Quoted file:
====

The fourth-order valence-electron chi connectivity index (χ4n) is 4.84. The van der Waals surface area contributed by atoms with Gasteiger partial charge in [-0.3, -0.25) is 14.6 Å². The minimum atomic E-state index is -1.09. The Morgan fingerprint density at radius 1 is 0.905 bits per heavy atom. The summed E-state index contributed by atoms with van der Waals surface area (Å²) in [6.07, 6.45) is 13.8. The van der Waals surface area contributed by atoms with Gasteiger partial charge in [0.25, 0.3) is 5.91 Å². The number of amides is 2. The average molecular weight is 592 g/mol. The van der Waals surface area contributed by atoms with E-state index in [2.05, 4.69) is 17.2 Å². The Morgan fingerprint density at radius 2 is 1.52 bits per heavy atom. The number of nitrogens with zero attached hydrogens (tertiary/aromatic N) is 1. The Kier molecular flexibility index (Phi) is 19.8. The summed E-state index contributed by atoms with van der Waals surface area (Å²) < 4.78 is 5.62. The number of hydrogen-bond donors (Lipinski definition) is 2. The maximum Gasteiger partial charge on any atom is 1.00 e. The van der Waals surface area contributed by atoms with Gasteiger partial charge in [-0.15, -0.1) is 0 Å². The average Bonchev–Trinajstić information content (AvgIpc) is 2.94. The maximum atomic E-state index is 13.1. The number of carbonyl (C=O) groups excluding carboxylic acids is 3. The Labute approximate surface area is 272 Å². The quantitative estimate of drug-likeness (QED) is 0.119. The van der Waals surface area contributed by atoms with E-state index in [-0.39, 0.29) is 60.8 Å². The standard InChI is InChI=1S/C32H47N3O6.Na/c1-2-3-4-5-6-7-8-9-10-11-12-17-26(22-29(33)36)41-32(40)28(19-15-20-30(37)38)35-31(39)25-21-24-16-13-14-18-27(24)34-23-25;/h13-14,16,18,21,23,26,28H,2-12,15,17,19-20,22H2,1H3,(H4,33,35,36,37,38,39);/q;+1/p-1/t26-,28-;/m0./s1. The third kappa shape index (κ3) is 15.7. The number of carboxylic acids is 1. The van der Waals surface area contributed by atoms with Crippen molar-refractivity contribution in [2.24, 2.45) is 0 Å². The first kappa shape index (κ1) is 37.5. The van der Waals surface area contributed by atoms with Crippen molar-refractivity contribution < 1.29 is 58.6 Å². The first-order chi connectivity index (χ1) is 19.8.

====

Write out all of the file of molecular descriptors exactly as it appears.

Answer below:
The fourth-order valence-electron chi connectivity index (χ4n) is 4.84. The van der Waals surface area contributed by atoms with Gasteiger partial charge in [-0.3, -0.25) is 14.6 Å². The minimum atomic E-state index is -1.09. The Morgan fingerprint density at radius 1 is 0.905 bits per heavy atom. The summed E-state index contributed by atoms with van der Waals surface area (Å²) in [6.07, 6.45) is 13.8. The van der Waals surface area contributed by atoms with Gasteiger partial charge in [0.25, 0.3) is 5.91 Å². The number of amides is 2. The average molecular weight is 592 g/mol. The van der Waals surface area contributed by atoms with E-state index in [2.05, 4.69) is 17.2 Å². The Morgan fingerprint density at radius 2 is 1.52 bits per heavy atom. The number of nitrogens with zero attached hydrogens (tertiary/aromatic N) is 1. The Kier molecular flexibility index (Phi) is 19.8. The summed E-state index contributed by atoms with van der Waals surface area (Å²) < 4.78 is 5.62. The number of hydrogen-bond donors (Lipinski definition) is 2. The maximum Gasteiger partial charge on any atom is 1.00 e. The van der Waals surface area contributed by atoms with Gasteiger partial charge in [-0.15, -0.1) is 0 Å². The average Bonchev–Trinajstić information content (AvgIpc) is 2.94. The maximum atomic E-state index is 13.1. The number of carbonyl (C=O) groups excluding carboxylic acids is 3. The Labute approximate surface area is 272 Å². The quantitative estimate of drug-likeness (QED) is 0.119. The van der Waals surface area contributed by atoms with E-state index in [-0.39, 0.29) is 60.8 Å². The standard InChI is InChI=1S/C32H47N3O6.Na/c1-2-3-4-5-6-7-8-9-10-11-12-17-26(22-29(33)36)41-32(40)28(19-15-20-30(37)38)35-31(39)25-21-24-16-13-14-18-27(24)34-23-25;/h13-14,16,18,21,23,26,28H,2-12,15,17,19-20,22H2,1H3,(H4,33,35,36,37,38,39);/q;+1/p-1/t26-,28-;/m0./s1. The third kappa shape index (κ3) is 15.7. The number of carboxylic acids is 1. The van der Waals surface area contributed by atoms with Crippen molar-refractivity contribution in [2.24, 2.45) is 0 Å². The first kappa shape index (κ1) is 37.5. The van der Waals surface area contributed by atoms with Crippen molar-refractivity contribution < 1.29 is 58.6 Å². The first-order chi connectivity index (χ1) is 19.8.